I’m delighted to say that Matthew is now fully integrated at school, has many friends (he was invited to one of his first birthday parties last weekend and was tickled pink) and is just loving working on ‘hard Year 6 stuff’. Matthew’s story reminded me of the importance in working with who we are and not what others want us to be. Being willing and humble enough to really ‘look outside the square’ for solutions. To embrace new ideas and strategies in our lives. We never know, we could even be the solution to many of our own problems. 🙂

From a parent…

Wednesday, Jun. 1st 2016

FROM A TUTORING PARENT:

One of my friends asked “Why do you pay so much money and spend so much time running around for your daughter ?” Well I have a confession to make: I don’t pay for my daughter’s Maths and English tutoring. Or her pens, textas and text books. Or her scores of trips to the tutoring centre.

So, if I am not paying for tutoring, what am I paying for?

– I pay for those moments when my girl becomes so tired she feels like quitting but doesn’t..

– I pay for the opportunity to be influenced amazing teachers, that will teach her that Maths is not just about numbers but about life.

– I pay for my child to learn to be disciplined.

– I pay for my child to learn to deal with disappointment, when she doesn’t get that score she hoped for , or couldn’t attempt some of the more challenging questions in a paper, but still gets up and is determined to do her BEST next time…

– I pay for my girl to learn to make and accomplish goals.

– I pay for my daughter to learn that it takes hours and hours and hours and hours of hard work and practice to create success, and that success does not happen overnight.

– I pay so that my daughter can be learning some important study and life skills, instead of in front of a screen…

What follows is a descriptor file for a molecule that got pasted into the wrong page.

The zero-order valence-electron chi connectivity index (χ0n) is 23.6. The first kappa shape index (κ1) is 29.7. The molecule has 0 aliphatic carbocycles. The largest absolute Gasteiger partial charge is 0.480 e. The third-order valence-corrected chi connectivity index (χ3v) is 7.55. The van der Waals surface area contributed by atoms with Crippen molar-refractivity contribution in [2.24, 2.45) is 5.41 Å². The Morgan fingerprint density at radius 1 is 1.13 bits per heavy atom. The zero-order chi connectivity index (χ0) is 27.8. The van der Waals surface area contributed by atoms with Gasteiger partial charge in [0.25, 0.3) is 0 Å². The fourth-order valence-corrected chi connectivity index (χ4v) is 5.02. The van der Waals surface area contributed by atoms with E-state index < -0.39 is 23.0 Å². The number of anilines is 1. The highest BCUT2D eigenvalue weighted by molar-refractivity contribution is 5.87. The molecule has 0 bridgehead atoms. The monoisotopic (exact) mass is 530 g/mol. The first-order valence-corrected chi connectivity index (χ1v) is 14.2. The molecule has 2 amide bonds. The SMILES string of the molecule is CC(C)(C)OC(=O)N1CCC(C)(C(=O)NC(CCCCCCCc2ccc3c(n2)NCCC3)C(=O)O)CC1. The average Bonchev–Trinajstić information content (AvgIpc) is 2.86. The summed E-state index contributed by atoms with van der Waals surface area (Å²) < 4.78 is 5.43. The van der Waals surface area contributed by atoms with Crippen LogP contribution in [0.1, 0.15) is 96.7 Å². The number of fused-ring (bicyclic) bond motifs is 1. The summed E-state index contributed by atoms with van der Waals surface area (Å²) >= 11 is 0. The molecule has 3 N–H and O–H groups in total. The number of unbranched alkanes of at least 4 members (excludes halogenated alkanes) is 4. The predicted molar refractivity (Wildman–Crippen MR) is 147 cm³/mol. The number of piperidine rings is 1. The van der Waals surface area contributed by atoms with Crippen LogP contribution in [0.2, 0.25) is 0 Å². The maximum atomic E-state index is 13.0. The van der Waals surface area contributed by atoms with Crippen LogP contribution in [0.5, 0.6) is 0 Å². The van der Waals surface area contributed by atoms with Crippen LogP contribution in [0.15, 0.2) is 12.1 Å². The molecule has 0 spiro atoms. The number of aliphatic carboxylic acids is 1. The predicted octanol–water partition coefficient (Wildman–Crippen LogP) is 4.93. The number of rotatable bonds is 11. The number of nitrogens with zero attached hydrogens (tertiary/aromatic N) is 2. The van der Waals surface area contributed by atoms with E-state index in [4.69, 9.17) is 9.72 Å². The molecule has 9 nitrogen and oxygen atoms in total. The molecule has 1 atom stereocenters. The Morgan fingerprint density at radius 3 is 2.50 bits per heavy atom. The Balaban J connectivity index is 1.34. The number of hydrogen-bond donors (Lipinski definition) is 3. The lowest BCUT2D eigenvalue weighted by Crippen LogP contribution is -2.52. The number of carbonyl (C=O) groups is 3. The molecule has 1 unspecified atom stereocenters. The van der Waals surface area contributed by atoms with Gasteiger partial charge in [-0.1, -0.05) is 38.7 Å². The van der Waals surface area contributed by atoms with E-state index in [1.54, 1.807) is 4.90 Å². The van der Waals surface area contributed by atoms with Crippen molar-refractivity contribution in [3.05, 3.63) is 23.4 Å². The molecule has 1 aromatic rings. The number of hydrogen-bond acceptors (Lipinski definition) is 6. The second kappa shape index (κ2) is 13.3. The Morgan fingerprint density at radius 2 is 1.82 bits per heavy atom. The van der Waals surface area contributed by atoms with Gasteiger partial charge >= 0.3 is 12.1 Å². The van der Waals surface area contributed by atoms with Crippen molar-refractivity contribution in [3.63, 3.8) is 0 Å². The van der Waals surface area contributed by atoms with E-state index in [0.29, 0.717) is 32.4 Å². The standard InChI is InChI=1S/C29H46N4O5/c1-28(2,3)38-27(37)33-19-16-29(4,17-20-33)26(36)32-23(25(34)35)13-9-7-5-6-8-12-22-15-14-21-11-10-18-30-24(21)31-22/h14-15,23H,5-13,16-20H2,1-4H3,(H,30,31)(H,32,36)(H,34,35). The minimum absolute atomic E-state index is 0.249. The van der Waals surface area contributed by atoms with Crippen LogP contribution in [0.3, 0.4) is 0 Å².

I could go on but, to be short, I don’t pay for tutoring; I pay for the opportunities that tutoring provides my child to develop attributes that will serve her well throughout her life and give her the opportunity to bless the lives of others. From what I have seen for many, many years, I think it is a great investment!

Skimming and scanning basics.

Wednesday, May. 18th 2016

When studying, it’s not recommended that you read the textbook straight from the first page to the last. There’s just too much information, you’ll tire yourself out, and the worst part is that in most cases, you don’t need everything the textbook has to offer. That’s not to say the textbook isn’t helpful, but what you need to do is pick out the important points and remember those. So, what is skimming and scanning? Is there a difference? Skimming is quickly reading a piece of text to gain a general idea of what the information is about. This is used to summarise the main idea from large text blocks, or to determine if a paragraph is with reading into.

Scanning is reading a piece of text to find a specific piece of information, and is more used to find facts about a certain topic. Both techniques sound easy to do at face value, but it’s how you prepare to do these skills that will affect your skimming and scanning success. First, make sure you know what you’re expecting. Read the table of contents for the chapter, as well as any important headings and keywords. At this point, you can already start deciding which aspects you might avoid and where your attention might be needed more. When browsing through